CEO Bernard Charlès highlighted DS’ presence in the energy markets, saying that customer spend on its solutions was up 13% in cc in 2011 and another 18% in cc in 2012. He told investors about DS’ potential alternative and sustainable energy sources, distribution networks like smart grids, nuclear power (safety, asset lifecycle, operations)  especially in markets such as India, China and Russia. He said that DS has a unique solution for managing contract-based delivery and program management –I need to research this– in the Optimized Plant Construction solution that was announced last year. Netvibes plays a big part in all of this, enabling DS to dashboard data from many different sources, so that casual and expert users can interact for a better project outcome.

M. Charles also spoke of needing to work with large systems integrators like Tata on energy implementations, to enable DS to scale its various lines of business more rapidly than it could on its own. (Hmm. Remember IBM PLM?)

DS is more bullish about 2013 than is PTC, believing that license revenue will pick up starting in Q2. For Q2, DS sees total non-IFRS revenue of about €515 million, up 7% in cc; for the year, the company sees total revenue of between €2.07 billion and €2.10 billion, and increase of 6% to 7% — including €4 million from the acquisitions announced today.

DS announced two acquisitions today, too. FE-Design Group, makers of TOSCA for non-parametric structural and fluid design optimization. The transaction closed on April 23 and financial terms were not disclosed. Archividéo, which creates and manages large 3D urban environments and landscapes, extends DS concept of 3D to urban planning and landscape modeling technology.  Archividéo will be added to the GEOVIA business; the amount of this transaction was not also disclosed. Neither company is large enough to really affect DS’ revenue or earnings in any meaningful way.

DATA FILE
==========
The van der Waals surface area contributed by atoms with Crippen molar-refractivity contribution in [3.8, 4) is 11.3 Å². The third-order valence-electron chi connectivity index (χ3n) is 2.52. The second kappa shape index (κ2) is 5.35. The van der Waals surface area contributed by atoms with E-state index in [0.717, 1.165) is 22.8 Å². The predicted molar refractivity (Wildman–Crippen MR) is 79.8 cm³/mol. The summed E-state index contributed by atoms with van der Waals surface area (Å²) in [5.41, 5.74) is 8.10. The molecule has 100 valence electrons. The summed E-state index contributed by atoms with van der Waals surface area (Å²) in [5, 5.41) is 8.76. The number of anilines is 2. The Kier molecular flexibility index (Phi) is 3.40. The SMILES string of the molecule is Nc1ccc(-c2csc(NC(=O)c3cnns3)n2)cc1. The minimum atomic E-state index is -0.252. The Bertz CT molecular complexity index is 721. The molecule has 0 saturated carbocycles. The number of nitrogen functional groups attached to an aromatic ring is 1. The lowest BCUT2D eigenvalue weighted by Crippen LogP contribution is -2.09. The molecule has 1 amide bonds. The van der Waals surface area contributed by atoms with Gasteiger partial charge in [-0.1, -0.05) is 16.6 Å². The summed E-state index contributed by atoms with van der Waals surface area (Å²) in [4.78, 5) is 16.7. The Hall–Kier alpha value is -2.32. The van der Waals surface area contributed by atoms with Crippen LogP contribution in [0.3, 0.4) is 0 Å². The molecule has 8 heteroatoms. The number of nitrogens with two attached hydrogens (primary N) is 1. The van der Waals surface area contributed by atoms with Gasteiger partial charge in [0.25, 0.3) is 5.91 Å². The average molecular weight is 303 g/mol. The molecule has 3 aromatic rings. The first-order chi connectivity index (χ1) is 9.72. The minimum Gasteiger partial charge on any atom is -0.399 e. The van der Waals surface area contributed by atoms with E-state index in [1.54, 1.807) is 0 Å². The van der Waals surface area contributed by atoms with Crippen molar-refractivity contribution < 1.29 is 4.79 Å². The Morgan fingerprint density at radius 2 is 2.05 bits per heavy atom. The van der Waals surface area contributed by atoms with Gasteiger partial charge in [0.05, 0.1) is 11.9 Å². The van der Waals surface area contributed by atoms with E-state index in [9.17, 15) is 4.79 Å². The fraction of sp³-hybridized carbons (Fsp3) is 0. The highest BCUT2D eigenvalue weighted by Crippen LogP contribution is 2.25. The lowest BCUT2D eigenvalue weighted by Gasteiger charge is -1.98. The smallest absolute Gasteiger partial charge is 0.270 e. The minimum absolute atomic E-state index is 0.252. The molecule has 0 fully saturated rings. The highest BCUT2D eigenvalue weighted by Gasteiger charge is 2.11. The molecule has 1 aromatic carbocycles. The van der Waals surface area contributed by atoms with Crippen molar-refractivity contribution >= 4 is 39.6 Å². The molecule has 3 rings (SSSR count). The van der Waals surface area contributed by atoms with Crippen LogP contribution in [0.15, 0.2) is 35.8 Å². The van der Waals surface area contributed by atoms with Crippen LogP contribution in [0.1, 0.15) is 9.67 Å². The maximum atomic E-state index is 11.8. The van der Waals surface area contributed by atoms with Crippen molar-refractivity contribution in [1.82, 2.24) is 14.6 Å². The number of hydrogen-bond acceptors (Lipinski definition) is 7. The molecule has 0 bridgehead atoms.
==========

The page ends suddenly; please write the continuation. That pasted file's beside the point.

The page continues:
FE-Design and TOSCA have been around for a long time, and add some great optimization technology to the SIMULIA toolkit. In the funniest moment of the earnings call, M. Charles said this acquisition was “very techy”, and turned the floor over to M. de Tersant to explain it. M. de Tersant, an award-winning finance guy, recovered quickly and told investors that he believes TOSCA to be the best non-parametric optimization technology on the market.

I have a call with the SIMULIA team tomorrow; I’ll post an update if warranted.

Right. Again, a lot of numbers and factoids. What does it all mean? DS seems to weather manufacturing industry uncertainty better than its peers, probably because it has diversified (even if only to a limited extent so far) into fashion and retail, energy, core informatics and other areas. A more diverse base can help when there are pockets of weakness and strength, as we seem to have right now. But even DS isn’t too excited about the rest of 2013, using cautionary language in its forecasts and projections.

What surprised me most about today’s news is how few customers are on the V6 platform (DS said 15% of revenue; I’m extrapolating to customers). It’s not new by any means, so why aren’t there more? For one, CAD and related solutions are incredibly sticky — it takes a lot to get people to move off a tool that works for them. Even if it’s not perfect, they know where its flaw are and can work around them. But even if one wanted to buy CATIA V6, I’m not sure that it’s easy to do. V6 is a platform, much more than a simple swap of one tool for another. By making everything V6 a 3D Experience, I wonder if DS hasn’t over-complicated things and made it too hard to understand the benefits of smaller parts of the whole. Are we approaching an “all or nothing” impasse?

In all, organic growth of 4%-6% isn’t huge, it isn’t awful — it’s OK. And if the company manages to turn a profit on OK revenue growth, that’s actually good. And if the company has a plan to grow revenue more, that’s even better. DS has a plan; let’s see what happens.